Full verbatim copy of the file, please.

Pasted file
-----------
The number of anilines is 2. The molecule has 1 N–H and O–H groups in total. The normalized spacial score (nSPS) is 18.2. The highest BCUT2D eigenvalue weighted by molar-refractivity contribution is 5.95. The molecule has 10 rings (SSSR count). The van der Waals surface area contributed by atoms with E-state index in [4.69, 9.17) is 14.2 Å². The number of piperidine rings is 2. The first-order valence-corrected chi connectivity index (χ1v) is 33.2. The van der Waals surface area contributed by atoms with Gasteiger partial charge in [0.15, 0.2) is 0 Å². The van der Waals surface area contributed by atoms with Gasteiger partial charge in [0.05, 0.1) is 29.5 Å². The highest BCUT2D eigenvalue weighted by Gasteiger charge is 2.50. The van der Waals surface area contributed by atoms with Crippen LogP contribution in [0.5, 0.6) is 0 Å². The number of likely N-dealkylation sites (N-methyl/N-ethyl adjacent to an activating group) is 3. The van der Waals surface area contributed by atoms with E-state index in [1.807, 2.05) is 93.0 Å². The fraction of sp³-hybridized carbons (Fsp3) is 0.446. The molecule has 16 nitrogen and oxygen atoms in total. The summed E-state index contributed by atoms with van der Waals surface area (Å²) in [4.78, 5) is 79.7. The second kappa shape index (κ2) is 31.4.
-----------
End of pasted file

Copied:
The number of anilines is 2. The molecule has 1 N–H and O–H groups in total. The normalized spacial score (nSPS) is 18.2. The highest BCUT2D eigenvalue weighted by molar-refractivity contribution is 5.95. The molecule has 10 rings (SSSR count). The van der Waals surface area contributed by atoms with E-state index in [4.69, 9.17) is 14.2 Å². The number of piperidine rings is 2. The first-order valence-corrected chi connectivity index (χ1v) is 33.2. The van der Waals surface area contributed by atoms with Gasteiger partial charge in [0.15, 0.2) is 0 Å². The van der Waals surface area contributed by atoms with Gasteiger partial charge in [0.05, 0.1) is 29.5 Å². The highest BCUT2D eigenvalue weighted by Gasteiger charge is 2.50. The van der Waals surface area contributed by atoms with Crippen LogP contribution in [0.5, 0.6) is 0 Å². The number of likely N-dealkylation sites (N-methyl/N-ethyl adjacent to an activating group) is 3. The van der Waals surface area contributed by atoms with E-state index in [1.807, 2.05) is 93.0 Å². The fraction of sp³-hybridized carbons (Fsp3) is 0.446. The molecule has 16 nitrogen and oxygen atoms in total. The summed E-state index contributed by atoms with van der Waals surface area (Å²) in [4.78, 5) is 79.7. The second kappa shape index (κ2) is 31.4.